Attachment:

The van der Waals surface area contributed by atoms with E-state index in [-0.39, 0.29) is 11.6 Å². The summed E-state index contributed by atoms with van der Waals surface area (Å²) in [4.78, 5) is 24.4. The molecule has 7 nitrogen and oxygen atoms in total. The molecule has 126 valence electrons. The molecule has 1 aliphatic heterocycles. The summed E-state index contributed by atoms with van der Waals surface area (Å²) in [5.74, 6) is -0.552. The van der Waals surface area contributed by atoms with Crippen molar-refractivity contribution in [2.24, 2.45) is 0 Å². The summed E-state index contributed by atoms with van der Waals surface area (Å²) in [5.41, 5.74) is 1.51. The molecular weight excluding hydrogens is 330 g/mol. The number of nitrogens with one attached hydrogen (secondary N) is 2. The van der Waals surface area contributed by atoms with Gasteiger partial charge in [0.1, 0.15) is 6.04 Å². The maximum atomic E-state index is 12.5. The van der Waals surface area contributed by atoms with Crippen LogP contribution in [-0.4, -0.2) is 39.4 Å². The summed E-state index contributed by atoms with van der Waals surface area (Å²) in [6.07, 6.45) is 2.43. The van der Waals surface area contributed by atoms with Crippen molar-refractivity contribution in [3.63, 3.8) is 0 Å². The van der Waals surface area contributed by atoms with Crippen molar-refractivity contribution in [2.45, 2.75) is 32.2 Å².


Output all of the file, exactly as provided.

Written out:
The van der Waals surface area contributed by atoms with E-state index in [-0.39, 0.29) is 11.6 Å². The summed E-state index contributed by atoms with van der Waals surface area (Å²) in [4.78, 5) is 24.4. The molecule has 7 nitrogen and oxygen atoms in total. The molecule has 126 valence electrons. The molecule has 1 aliphatic heterocycles. The summed E-state index contributed by atoms with van der Waals surface area (Å²) in [5.74, 6) is -0.552. The van der Waals surface area contributed by atoms with Crippen molar-refractivity contribution in [2.24, 2.45) is 0 Å². The summed E-state index contributed by atoms with van der Waals surface area (Å²) in [5.41, 5.74) is 1.51. The molecular weight excluding hydrogens is 330 g/mol. The number of nitrogens with one attached hydrogen (secondary N) is 2. The van der Waals surface area contributed by atoms with Gasteiger partial charge in [0.1, 0.15) is 6.04 Å². The maximum atomic E-state index is 12.5. The van der Waals surface area contributed by atoms with Crippen LogP contribution in [-0.4, -0.2) is 39.4 Å². The summed E-state index contributed by atoms with van der Waals surface area (Å²) in [6.07, 6.45) is 2.43. The van der Waals surface area contributed by atoms with Crippen molar-refractivity contribution in [3.63, 3.8) is 0 Å². The van der Waals surface area contributed by atoms with Crippen molar-refractivity contribution in [2.45, 2.75) is 32.2 Å².